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Malacca is a strange place. Arriving on the bus from Kuala Lumpur, on motorways that could easily have been in Surrey, I felt as if we’d left Asia. It was all a bit too Western. We got off the bus at Malacca Sentral, not to be greeted by touts, but by helpful people pointing us in the direction of the official taxi rank. The taxi drivers didn’t try to rip us off, they got together to discuss where we were going, agreed on a reasonable price and who should take us. When the driver couldn’t find our guesthouse he drove around searching and didn’t charge us any extra.
Refreshing and lovely, but really weird, I’m not used to this after months in Southeast Asia. More from our Malacca travel blog section on pretty, historic Malacca, impressions, travel tips, thoughts and places to see.
We also talk a little about food and restaurants in Malacca, further down the page.
Malacca is famous for many things, other than its UNESCO-listed old town and night markets, including being home to Malaysia’s Mr Universe, photo below.
Malacca Travel Blog
I’m struggling to write a blog post about Malacca in Malaysia, it’s so diverse and parts we like, parts we don’t.
The city itself is incredibly modern, but the old town that centres around Jonker St. is a different world. Old, really, really old, and stunningly beautiful.
Malacca (AKA Melaka ) is UNESCO listed, conserved and preserved, painted, spruced and ready to impress. But I’ve got this weird feeling that I’m in a kind of historical theme park.
It’s beautiful and gorgeous, but it’s SO full of tourists, so full you can barely move on the weekends, let alone find a room.
The roads are littered with crazy, decorated, musical pedal rickshaws pumping Gangnam Style through pimped up sound systems. There is a Hard Rock Cafe.
Jonker St. itself is a historical and architectural delight, turned gift shop.
I have mixed feelings. I love it, but it’s not the sleepy old town I expected.
The diversity is what gives Malaysia and Malacca its uniqueness. The Indian, Malay and Chinese communities live side by side with colonial history showing through.
There is blending, of course, but each community retains some identity.
Back at our guest house we’re woken by the call to prayer from the mosque at 5 something am, shortly followed by the gongs of the Chinese Temple directly opposite, our first day of exploration has begun.
Within 2 minutes we can be in a Hindu temple dedicated to Ganesh, step inside and you really wouldn’t know you were anywhere other than India.
I really love the authenticity, diversity and acceptance. Malacca is, without a doubt, my favourite part of Malaysia so far. If I had to recommend one part of Malaysia to visit, this would be it.
It’s not what I expected, but that’s OK. I suppose it’s like going to Devon or Cornwall and expecting genuine fishermen to live in the fishermen’s cottages and finding tea shops instead.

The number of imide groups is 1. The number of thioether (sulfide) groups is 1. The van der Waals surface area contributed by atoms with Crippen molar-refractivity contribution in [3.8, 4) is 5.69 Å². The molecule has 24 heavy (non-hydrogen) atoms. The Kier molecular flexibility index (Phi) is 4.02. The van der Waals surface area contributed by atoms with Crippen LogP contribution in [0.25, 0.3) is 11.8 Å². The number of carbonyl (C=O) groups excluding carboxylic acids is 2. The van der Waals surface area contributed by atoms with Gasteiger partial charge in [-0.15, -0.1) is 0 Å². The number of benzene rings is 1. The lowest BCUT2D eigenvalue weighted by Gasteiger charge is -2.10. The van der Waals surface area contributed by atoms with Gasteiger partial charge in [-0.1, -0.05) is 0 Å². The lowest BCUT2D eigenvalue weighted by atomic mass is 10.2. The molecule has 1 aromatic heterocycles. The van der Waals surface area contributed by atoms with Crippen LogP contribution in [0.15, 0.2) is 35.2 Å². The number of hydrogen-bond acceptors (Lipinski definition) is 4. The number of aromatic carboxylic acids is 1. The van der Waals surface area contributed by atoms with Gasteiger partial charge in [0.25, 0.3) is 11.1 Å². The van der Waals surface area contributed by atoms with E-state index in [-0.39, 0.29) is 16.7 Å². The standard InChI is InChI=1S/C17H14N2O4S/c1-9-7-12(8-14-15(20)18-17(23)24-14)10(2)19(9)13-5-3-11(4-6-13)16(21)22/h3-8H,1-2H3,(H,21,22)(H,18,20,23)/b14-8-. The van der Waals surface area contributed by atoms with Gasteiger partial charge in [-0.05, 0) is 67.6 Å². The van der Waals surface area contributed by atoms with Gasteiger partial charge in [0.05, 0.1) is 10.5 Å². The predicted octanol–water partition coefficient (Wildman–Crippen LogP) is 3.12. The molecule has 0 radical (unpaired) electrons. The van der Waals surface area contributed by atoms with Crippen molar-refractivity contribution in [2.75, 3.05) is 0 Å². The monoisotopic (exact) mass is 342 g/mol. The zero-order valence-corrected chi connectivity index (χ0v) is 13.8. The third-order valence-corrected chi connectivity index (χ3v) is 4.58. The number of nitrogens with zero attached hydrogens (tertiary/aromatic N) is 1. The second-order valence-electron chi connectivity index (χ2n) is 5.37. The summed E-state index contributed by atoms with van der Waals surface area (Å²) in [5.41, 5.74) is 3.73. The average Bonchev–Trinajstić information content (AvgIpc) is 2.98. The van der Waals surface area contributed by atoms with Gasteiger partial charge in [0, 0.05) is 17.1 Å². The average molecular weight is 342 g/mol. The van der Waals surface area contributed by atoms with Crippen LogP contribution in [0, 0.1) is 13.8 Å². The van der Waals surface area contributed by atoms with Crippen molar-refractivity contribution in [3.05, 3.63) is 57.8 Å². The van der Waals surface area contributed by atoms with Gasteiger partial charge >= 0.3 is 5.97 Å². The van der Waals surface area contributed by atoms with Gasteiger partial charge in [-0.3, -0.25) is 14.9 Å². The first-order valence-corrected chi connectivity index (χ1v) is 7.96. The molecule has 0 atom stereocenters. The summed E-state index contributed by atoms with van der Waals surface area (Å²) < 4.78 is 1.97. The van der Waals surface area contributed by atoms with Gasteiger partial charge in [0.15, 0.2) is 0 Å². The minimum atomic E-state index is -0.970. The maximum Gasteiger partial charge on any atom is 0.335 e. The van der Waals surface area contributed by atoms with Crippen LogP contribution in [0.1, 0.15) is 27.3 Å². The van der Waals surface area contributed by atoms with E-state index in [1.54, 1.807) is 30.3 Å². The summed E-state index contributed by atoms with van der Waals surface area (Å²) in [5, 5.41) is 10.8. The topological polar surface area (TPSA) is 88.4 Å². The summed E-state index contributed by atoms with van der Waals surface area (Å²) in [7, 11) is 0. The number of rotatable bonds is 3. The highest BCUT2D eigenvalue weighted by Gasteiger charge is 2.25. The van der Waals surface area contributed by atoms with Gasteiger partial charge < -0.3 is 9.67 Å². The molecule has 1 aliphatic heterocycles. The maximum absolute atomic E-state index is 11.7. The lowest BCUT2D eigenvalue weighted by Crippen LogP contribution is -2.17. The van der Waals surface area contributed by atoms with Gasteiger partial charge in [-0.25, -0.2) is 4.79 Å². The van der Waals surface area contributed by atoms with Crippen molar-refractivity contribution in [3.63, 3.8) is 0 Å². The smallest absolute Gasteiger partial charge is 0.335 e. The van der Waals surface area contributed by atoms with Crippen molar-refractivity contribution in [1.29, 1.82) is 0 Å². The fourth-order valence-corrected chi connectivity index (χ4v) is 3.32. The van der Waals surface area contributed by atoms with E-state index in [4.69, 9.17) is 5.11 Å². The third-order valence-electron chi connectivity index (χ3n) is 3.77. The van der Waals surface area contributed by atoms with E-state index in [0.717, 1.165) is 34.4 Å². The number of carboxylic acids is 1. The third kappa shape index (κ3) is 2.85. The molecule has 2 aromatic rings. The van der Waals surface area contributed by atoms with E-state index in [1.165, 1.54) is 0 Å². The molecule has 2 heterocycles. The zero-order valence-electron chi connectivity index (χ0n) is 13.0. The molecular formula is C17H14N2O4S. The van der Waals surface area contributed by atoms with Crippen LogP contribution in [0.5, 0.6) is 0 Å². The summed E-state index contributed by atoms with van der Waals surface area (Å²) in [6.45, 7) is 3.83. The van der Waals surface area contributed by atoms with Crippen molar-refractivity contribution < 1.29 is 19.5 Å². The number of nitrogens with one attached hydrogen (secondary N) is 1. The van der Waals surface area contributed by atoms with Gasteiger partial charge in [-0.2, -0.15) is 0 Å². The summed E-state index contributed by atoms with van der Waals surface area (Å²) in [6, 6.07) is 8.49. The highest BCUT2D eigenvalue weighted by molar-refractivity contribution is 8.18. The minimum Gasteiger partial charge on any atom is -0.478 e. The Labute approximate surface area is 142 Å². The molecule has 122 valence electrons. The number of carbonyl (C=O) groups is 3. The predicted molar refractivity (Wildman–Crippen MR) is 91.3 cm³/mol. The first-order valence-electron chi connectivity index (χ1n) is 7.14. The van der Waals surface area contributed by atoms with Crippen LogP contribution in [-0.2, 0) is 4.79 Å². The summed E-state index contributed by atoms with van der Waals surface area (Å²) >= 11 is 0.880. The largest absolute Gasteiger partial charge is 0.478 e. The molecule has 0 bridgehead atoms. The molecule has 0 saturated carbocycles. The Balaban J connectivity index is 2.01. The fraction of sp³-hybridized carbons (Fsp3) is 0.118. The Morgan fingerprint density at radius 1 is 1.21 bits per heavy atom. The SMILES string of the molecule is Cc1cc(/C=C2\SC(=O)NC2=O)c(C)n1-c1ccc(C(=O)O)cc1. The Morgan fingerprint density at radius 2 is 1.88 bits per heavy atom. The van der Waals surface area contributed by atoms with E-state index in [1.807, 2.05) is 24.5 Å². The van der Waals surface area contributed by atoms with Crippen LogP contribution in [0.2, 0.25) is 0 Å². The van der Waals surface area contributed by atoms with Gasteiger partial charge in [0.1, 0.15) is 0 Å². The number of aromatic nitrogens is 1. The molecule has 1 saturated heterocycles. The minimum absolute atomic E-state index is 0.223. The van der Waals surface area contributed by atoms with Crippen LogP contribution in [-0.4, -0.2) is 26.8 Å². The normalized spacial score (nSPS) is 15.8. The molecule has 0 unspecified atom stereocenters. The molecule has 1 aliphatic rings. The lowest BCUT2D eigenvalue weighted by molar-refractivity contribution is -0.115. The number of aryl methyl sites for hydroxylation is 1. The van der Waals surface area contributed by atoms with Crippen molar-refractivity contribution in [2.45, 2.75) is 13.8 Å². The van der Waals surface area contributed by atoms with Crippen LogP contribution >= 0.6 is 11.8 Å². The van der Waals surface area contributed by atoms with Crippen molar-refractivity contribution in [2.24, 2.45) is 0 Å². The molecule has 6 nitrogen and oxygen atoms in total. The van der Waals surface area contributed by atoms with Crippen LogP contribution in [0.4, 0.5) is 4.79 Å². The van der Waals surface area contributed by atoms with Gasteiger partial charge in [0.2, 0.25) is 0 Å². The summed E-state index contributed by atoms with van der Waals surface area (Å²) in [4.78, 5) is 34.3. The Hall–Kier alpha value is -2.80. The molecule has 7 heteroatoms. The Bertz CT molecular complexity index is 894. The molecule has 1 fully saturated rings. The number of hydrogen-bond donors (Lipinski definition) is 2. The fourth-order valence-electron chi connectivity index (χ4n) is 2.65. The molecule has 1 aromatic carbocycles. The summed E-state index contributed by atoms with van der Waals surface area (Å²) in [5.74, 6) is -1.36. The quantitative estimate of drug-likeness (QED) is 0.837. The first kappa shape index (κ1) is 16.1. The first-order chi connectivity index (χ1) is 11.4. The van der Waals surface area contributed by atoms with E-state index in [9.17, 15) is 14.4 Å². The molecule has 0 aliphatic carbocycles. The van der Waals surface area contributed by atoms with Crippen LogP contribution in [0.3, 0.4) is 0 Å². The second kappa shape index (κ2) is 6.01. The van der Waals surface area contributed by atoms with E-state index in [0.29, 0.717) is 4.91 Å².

I think I just expected too much. Expectations are your worst enemy sometimes.
We have almost a week to explore and enjoy Malacca before we head south towards Singapore for Johor Baru and Legoland, I’m looking forward to some great food while we’re here. I’ll let you know how it goes.
Update: As our time in Malacca passed we never did find that great food. We tried Indian, Chinese, and Nonya, but unfortunately, we found nothing to rave about. The Indian was authentic, cheap, and good, but nothing unusual about it it was the usual food you’d find in the south of India. You need to go to Little India for that.
Everywhere we go in Malaysia, we gravitate towards the very good Indian food you can find there. You can read more in our post on Indian food in Malaysia.
Nyonya cuisine is a result of Malaysia’s mix of cultures and nations, it’s particularly noticeable in Malacca. Nyonya cuisine comes from the Peranakans, local descendants of Chinese migrants who settled in Penang, Malacca, Singapore, and Indonesia, blending their cuisines with local Malay dishes. Nyonya cuisine is a mother’s or grandmother’s food. In Baba Malay, a female Peranakan is a nonya, and a male a baba. You’ll see a nyonya menu below.
The Malacca night market serves some interesting street food and we tried satay and more, still nothing too exciting. We visited the Bird’s Nest Soup production facility and museum, found playgrounds and parks for the kids, and the superb Malacca Museum (the one that looks like a giant boat). Malacca is a nice place, just not our scene. It’s pretty, and you have to love it for that. Its history is fascinating but it’s not a place we’d particularly choose to visit again. Back to our main Malaysia travel blog page here.
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This Melaka blog post was written a very long time ago on our first trip to Malaysia. And it is written travel blog style, not as an information post. We’ve since returned to Malaysia many times. I’d have to say now that our two favourite places in Malaysia are Kuala Lumpur and Kuching Sarawak. We still haven’t returned to Malacca, but maybe one day we will.